The garnishee process, in this state, is intended as a substitute for a creditor's bill. In such a bill it was necessary for the plaintiff to allege the securing of a judgment against the principal debtor, the issuance of an execution and its return unsatisfied. This has all been done in this case, but there is no direct averment that the judgment was unpaid at the time of bringing this action. It may be seriously questioned whether in an action of this kind an allegation of the nonpayment of the judgment is necessary to the right to recover. Section 544 of the Code of Civil Procedure provides that all persons owing any debt to the defendant at the time of the service upon them of a copy of the writ and notice shall be, unless such debt shall be paid to the sheriff, liable to the plaintiff for the amount of any debt "until the attachment be discharged, or any judgment recovered by him be satisfied."

The liability of the garnishee is fixed by the service upon him and as of the date of the service and continues until one of two things happens: 1. The discharge of the attachment; or, 2. The satisfaction of the judgment. It would seem that if matters have transpired since the defendant's liability became fixed legally sufficient to relieve him therefrom, the burden should be upon him to allege and prove them. In Carter v. Los Angeles Nat. Bank, 116 Cal. 374, [48 P. 332], it is said: "Of course, the garnishee can plead any defenses he would have against his creditor and also that the attaching creditor's debt has been satisfied or that he failed to secure judgment, etc." If, in order to make a good complaint, it is necessary, in addition to alleging the return of an execution unsatisfied, to allege that the judgment has not been paid, then it is equally necessary to allege that the attachment has not been dissolved. But we deem it unnecessary definitely to decide the point, for the ruling of the court can be sustained upon other considerations.

Section 475 of the Code of Civil Procedure provides: "No judgment, decision, or decree shall be reversed or affected by reason of any error, ruling, instruction, or defect, unless it shall appear from the record that such error, ruling, instruction, or defect was prejudicial, and also that by reason of such error, defect, etc., the party complaining has sustained substantial injury, and that a different result would have been probable if such error, defect, etc., had not occurred or existed."

Section 4 1/2 of article VI of the constitution provides that no judgment shall be set aside in any case for error as to any matter of pleading or procedure unless, after an examination of the entire cause, the court shall be of the opinion that the error complained of has resulted in a miscarriage of justice. It is the duty of the court to examine the entire record to determine whether prejudicial error has been committed. The defendant's verified answer is a part of the record and may be considered. The complaint shows execution issued and returned unsatisfied a short time before bringing this action, and the defendant in his answer alleges: "That at the time plaintiff obtained said alleged judgment against said California Corporation, that the said California Corporation was insolvent and had many creditors and was unable to pay said creditors." Taking the whole record together, it appears with sufficient certainty that plaintiff's judgment has not been paid; that plaintiff tried to collect it by execution and could not, and that the corporation has been, at all times since it was rendered, insolvent and unable, voluntarily, to pay it.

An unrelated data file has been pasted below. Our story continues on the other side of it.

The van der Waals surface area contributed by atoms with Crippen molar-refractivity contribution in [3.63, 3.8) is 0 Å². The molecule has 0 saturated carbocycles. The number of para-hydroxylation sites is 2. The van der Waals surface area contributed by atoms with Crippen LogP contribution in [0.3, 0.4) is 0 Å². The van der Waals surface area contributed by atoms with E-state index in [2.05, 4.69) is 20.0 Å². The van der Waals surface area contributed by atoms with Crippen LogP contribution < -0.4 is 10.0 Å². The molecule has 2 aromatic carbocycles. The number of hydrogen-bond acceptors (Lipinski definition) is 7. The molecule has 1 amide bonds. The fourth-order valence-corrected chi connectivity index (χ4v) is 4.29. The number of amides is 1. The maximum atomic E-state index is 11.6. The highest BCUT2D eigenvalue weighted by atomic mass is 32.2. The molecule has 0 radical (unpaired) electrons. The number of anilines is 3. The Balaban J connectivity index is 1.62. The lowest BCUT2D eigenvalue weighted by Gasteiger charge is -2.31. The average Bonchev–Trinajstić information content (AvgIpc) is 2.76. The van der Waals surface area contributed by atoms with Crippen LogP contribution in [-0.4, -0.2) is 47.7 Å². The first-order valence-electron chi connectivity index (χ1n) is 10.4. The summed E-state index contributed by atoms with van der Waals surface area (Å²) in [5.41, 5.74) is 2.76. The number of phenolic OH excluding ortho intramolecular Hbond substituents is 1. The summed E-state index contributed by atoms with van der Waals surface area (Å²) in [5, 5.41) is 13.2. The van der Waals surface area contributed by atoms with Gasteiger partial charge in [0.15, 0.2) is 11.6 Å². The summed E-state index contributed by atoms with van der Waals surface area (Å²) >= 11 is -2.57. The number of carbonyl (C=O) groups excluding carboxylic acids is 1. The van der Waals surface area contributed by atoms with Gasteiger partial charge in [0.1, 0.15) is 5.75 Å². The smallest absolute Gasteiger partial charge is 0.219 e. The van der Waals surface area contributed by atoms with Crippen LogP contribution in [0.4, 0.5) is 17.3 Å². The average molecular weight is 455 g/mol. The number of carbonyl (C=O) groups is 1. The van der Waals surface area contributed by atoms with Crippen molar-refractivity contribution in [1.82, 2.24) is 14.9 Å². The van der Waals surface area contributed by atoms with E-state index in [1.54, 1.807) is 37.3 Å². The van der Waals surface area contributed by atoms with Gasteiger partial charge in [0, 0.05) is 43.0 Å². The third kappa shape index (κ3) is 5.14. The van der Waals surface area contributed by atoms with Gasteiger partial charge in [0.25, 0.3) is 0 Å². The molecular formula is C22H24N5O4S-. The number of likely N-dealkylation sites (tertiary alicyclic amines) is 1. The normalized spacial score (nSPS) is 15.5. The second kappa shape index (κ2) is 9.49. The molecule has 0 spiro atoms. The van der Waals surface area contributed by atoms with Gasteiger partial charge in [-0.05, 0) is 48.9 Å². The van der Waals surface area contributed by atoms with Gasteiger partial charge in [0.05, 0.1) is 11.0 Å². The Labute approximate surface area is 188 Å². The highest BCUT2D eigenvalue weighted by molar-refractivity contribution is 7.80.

"It is insisted that the complaint is bad for three reasons: . . . 3. That the complaint fails to allege that the judgment is unpaid. . . . The complaint alleges a recovery of judgment; the issue of an execution thereon; a return of nulla bona. The corporation was insolvent, and had no property to pay said judgment. That payment of the judgment had been demanded by defendants, which had been refused. That the directors of the company refused to collect the unpaid subscriptions to the capital stock made by defendants. This language cannot be mistaken. While it does not categorically state that the judgment is unpaid, it uses language equivalent to that statement. No particular form of words is required under our procedure. It is sufficient if the fact is alleged in such form that it may be readily understood." ( Henderson v. Turngren, 9 Utah 432, [35 P. 495].)

"A creditor's bill to collect unpaid stock subscriptions alleging a judgment against an insolvent corporation, the issue of execution and a return nulla bona, need not allege that the judgment is unpaid." (Sutherland on Code Pleading, sec 2160.)

Rules of practice and procedure are intended as a means and not as ends. Upon the whole record it is apparent that by the failure to allege in explicit and positive language that the judgment was unpaid, the defendant was not misled to any extent nor in any way prejudiced, and that the judgment is unpaid appears with reasonable certainty from the record.

Finding no prejudicial error in the record, the judgment is affirmed.

Chipman, P. J., and Hart, J., concurred.

A petition to have the cause heard in the supreme court, after judgment in the district court of appeal, was denied by the supreme court on December 7, 1915.

Summaries of

Marshall v. Wentz

Court of Appeal of California, Third District
Oct 8, 1915
28 Cal.App. 540 (Cal. Ct. App. 1915)
Case details for

Marshall v. Wentz

Case Details

Full title:U.S. MARSHALL, Respondent, v. J. H. WENTZ, Appellant

Court:Court of Appeal of California, Third District

Date published: Oct 8, 1915


28 Cal.App. 540 (Cal. Ct. App. 1915)
153 P. 244